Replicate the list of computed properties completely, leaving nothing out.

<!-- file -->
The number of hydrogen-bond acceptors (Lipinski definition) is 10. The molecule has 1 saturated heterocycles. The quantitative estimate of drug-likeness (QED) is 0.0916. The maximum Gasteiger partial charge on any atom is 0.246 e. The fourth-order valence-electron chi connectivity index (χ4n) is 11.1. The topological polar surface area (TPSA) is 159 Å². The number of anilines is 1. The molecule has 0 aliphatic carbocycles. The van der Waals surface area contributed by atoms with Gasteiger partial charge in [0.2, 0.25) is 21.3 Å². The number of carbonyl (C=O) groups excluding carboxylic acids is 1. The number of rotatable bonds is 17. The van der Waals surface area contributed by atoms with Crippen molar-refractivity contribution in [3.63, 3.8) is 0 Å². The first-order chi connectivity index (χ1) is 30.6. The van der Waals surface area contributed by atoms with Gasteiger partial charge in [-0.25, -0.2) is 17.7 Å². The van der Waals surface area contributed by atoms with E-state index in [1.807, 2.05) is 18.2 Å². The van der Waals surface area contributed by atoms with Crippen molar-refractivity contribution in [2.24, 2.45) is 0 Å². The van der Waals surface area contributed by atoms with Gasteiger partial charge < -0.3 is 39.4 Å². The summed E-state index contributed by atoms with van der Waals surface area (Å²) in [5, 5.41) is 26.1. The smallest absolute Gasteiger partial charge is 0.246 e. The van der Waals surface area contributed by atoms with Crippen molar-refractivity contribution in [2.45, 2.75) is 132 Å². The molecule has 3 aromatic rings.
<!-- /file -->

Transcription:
The number of hydrogen-bond acceptors (Lipinski definition) is 10. The molecule has 1 saturated heterocycles. The quantitative estimate of drug-likeness (QED) is 0.0916. The maximum Gasteiger partial charge on any atom is 0.246 e. The fourth-order valence-electron chi connectivity index (χ4n) is 11.1. The topological polar surface area (TPSA) is 159 Å². The number of anilines is 1. The molecule has 0 aliphatic carbocycles. The van der Waals surface area contributed by atoms with Gasteiger partial charge in [0.2, 0.25) is 21.3 Å². The number of carbonyl (C=O) groups excluding carboxylic acids is 1. The number of rotatable bonds is 17. The van der Waals surface area contributed by atoms with Crippen molar-refractivity contribution in [3.63, 3.8) is 0 Å². The first-order chi connectivity index (χ1) is 30.6. The van der Waals surface area contributed by atoms with Gasteiger partial charge in [-0.25, -0.2) is 17.7 Å². The van der Waals surface area contributed by atoms with E-state index in [1.807, 2.05) is 18.2 Å². The van der Waals surface area contributed by atoms with Crippen molar-refractivity contribution in [2.24, 2.45) is 0 Å². The van der Waals surface area contributed by atoms with Gasteiger partial charge < -0.3 is 39.4 Å². The summed E-state index contributed by atoms with van der Waals surface area (Å²) in [5, 5.41) is 26.1. The smallest absolute Gasteiger partial charge is 0.246 e. The van der Waals surface area contributed by atoms with Crippen molar-refractivity contribution in [2.45, 2.75) is 132 Å². The molecule has 3 aromatic rings.